There is no denying that the Americans know how to give good service. The cliched “have a nice day” has made way for the more ambiguous “you have a god one” (day, life, motion…you chose). Sometimes I’m charmed by this and immediately fall in love with my server and really believe that they care for me. Other times I recognise it for the sham it is. The mouth may be saying “now you have a great day” but the eyes are saying “get out of my establishment you ugly, fat, bad tipping lout of a man”. The bus drivers are the best in my opinion. They are really friendly to idiots like me even when I try and get on the bus the wrong side or in the wrong door. In London they would just kick you off the bus. In SF watching the way that the driver of a 1930’s trolley bus dealt getting 2 of his regular wheel chair using clients into and out of his vehicle was inspiring. However sometimes though their over familiarity borders on the downright bizarre.

Last night we ate at the Spaghetti Factory in the gas lamp area of San Diego. (NB do not be fooled by the name. I was very disappointed to find out that it is not infact a factory and that we had wasted $5 each purchasing Hi Vis Vests for the occasion. You would have thought I would have learnt my lesson when I bought those steel toed boots to go to the Cheesecake Factory in SF, but no). Anyway, our server (whose name I forget, but she did definitely tell us what is , they always do. Let’s call her Beryl for the sake of this story) was as ever polite, informed, friendly and attentive. When Karen’s drink ran dry Beryl came and asked whether she would like a refill. (How I love the Americans and their free refills. Come on UK, follow suit. You are already charging us £2 for a drink that costs 5p to produce. Surely you can afford to take a hit on another 5p can’t you and offer us a refill. Rant over). Nothing unusual there, but it was the way she said it. Her exact words were “would you like a refill dear?”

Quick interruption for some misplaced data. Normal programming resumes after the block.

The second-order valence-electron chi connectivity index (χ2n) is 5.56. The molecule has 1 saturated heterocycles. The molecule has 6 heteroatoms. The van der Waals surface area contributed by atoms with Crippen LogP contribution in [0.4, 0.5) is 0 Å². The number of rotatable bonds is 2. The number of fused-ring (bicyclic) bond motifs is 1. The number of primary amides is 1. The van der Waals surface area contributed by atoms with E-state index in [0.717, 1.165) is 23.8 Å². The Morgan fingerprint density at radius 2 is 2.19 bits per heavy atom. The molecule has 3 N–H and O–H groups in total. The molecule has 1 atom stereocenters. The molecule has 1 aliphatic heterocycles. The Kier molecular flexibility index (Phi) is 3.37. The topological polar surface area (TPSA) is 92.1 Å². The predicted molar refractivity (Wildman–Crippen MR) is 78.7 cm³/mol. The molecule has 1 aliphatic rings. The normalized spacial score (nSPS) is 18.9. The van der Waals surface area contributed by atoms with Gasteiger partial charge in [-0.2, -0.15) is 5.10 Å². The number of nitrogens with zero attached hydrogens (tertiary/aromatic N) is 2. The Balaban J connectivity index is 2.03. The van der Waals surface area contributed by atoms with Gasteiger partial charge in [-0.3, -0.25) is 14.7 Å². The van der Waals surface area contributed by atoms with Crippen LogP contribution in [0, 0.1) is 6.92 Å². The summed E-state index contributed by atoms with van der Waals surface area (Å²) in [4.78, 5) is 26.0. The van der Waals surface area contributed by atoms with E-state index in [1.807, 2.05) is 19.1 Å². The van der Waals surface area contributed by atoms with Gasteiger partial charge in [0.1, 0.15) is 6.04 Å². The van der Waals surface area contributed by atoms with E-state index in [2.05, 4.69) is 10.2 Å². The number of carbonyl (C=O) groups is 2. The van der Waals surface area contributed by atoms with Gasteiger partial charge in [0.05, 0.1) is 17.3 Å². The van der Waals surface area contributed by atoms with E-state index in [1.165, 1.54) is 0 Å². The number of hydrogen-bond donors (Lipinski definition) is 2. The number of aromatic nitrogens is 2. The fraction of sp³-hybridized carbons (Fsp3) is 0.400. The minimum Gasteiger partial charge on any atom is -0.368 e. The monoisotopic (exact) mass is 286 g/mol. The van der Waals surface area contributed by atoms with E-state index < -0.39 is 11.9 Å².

Dear! dear? Now I know Karen is considerably older than me (ok 14 months, but most people think it’s a lot more) but she is hardly in the “dear” category is she? I was expecting her next to come and say “is it warm enough for you dear?”. “Would you like me to cut that up for you dear?”. “Is this young man your son dear?”. What’s more she didn’t just do it once, she did it the whole of evening! Oh dear.

Still, I think I’d rather be called dear and dealt with politely (however fake) than some of the service we get in the UK. Now if you don’t mind I’m off now “to have a good one”.

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